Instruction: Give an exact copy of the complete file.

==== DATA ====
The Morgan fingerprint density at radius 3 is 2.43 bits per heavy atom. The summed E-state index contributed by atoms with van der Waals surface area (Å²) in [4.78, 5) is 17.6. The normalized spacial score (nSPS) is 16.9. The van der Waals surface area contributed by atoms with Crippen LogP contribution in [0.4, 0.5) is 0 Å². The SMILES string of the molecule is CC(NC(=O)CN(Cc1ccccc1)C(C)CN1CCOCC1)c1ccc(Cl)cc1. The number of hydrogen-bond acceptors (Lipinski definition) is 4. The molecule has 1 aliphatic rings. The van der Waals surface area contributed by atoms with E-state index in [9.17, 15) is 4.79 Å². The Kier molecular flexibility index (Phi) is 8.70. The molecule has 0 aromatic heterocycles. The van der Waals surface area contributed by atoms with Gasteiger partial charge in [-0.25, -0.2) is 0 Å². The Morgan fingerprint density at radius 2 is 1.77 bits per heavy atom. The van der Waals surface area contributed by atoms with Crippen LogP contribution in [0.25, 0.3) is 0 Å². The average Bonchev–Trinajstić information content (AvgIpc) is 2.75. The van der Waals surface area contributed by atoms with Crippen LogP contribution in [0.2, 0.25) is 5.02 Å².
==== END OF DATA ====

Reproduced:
The Morgan fingerprint density at radius 3 is 2.43 bits per heavy atom. The summed E-state index contributed by atoms with van der Waals surface area (Å²) in [4.78, 5) is 17.6. The normalized spacial score (nSPS) is 16.9. The van der Waals surface area contributed by atoms with Crippen LogP contribution in [0.4, 0.5) is 0 Å². The SMILES string of the molecule is CC(NC(=O)CN(Cc1ccccc1)C(C)CN1CCOCC1)c1ccc(Cl)cc1. The number of hydrogen-bond acceptors (Lipinski definition) is 4. The molecule has 1 aliphatic rings. The van der Waals surface area contributed by atoms with E-state index in [9.17, 15) is 4.79 Å². The Kier molecular flexibility index (Phi) is 8.70. The molecule has 0 aromatic heterocycles. The van der Waals surface area contributed by atoms with Gasteiger partial charge in [-0.25, -0.2) is 0 Å². The Morgan fingerprint density at radius 2 is 1.77 bits per heavy atom. The van der Waals surface area contributed by atoms with Crippen LogP contribution in [0.25, 0.3) is 0 Å². The average Bonchev–Trinajstić information content (AvgIpc) is 2.75. The van der Waals surface area contributed by atoms with Crippen LogP contribution in [0.2, 0.25) is 5.02 Å².